The National Gallery of art Washington, DC is an art museum that features work from as early as the 13th Century up until the present. The Gallery grew so expansive at one point (with currently over 100,000 objects), that the collection had to be spread across two buildings. Since 1978 all work that pre-dates the 20th Century has been located within the West Building, while the East Building contains more modern art. Amongst the best known artists whose work is featured within the National Gallery of Art includes Degas, Monet, Renoir and Van Gogh. In addition, the only work by Leonardo DA Vinci physically located within the United States is located here. This work, titled Generva de’ Benci, depicts the famous 15th century aristocrat from Florence, Italy and was painted by DA Vinci around 1474.
The origins of the National Gallery of art Washington, DC began in January 1937 when banker and philanthropist Andrew W. Mellon agreed to help finance a new art gallery in Washington D.C. Congress agreed to formally accept Mellon’s gift on his birthday just two months later (March 24) and construction began on the new facility in June. The museum would receive its largest gift of paintings and sculptures from Mellon himself, who would sadly pass away later that same year and never live to see the opening. Amongst the works within the Mellon’s collection was Raphael’s Alba Madonna, for which he was reportedly the first person to pay more than $1 million for such a painting.
The museum was formally dedicated by President Franklin Delano Roosevelt on March 17, 1941. At its opening the museum consisted of 130 galleries, of which only five actually contained works of art.
The building was constructed in a Neoclassical style of Tennessee marble and in the designs of John Russell Pope (best known for his work on the Jefferson Memorial, and who also would not sadly live to see the building’s opening). At the time it was built the National Gallery consisted of the most marbles ever used within the construction of a single building. In fact, the amount of marble required was deemed so substantial that there was an insufficient amount of single-tone marble and thus multiple tones may be seen throughout the facade. The most noted features of the building are its eight Ionic columns which grace the front entrance along with its central domed rotunda.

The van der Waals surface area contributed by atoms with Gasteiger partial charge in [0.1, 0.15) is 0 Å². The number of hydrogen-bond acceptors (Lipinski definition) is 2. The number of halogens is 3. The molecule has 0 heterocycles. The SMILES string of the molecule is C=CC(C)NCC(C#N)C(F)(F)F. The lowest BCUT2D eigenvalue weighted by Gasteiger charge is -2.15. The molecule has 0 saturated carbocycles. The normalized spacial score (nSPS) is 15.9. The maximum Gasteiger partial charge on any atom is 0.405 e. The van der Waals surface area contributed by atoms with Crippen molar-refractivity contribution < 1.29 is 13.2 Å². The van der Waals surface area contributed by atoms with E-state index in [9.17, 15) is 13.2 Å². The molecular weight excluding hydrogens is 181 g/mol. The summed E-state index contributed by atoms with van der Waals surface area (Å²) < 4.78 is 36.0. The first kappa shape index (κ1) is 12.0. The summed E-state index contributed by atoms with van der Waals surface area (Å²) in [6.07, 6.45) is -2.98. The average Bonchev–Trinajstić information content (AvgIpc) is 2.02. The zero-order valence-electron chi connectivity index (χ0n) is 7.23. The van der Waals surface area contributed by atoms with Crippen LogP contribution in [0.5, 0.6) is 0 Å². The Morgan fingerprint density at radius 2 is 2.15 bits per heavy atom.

For construction of the neighboring East Building in 1978, the original marble quarries used in the West Building were re-opened. The building from street-view appears as a large letter H but is actually shaped as a triangle. It was designed by architect I.M. Pei (best known for his pyramidal additions to the Louvre Museum in Paris) who was forced to create a similar triangular design based upon the allotted land for the project. The East Building was officially dedicated on June 1, 1978 by President Jimmy Carter.
Another addition to the museum was added just one year later, although this was a part of the building’s exterior. On May 23, 1999 a 6.1 acre sculpture garden was unveiled after having been planned for more than thirty years. Included within this garden (outside of the obvious statues) are a fountain and reflecting pool near the center. During the winter months, this pool is transformed into an ice skating rink for the public to enjoy. The Sculpture Garden’s hours vary slightly based upon time of the year, but typically align with the hours of the Museum itself, which is open Monday through Saturday 10 am 5 pm and Sunday 11 am 6 pm.
The National Gallery of art Washington, DC is open 363 days of the year (closed only on Christmas Day and New Years Day) and offers various tour options. Information on all available tours is available at the Art Information Desk near the front entrance, or you may also preview tour dates/times online at www.nga.gov. It is recommended that if you desire a guided tour that you plan in advance as times of tours do vary. Some sample guided tour options include the Introduction to the West Building Collection or a similar offering of the East Building Collection. Each of these tours is free. For self-guided tour options, visitors may listen to the Acoustiguide Audio Tour, which is also free and even includes a children’s version.
Prior to the construction of the National Gallery of art Washington, DC, this was the site of the Sixth Street rail station along the Baltimore & the Potomac (B&P) Railroad. It was at this station that the assassination of President James Garfield would occur on July 2, 1881.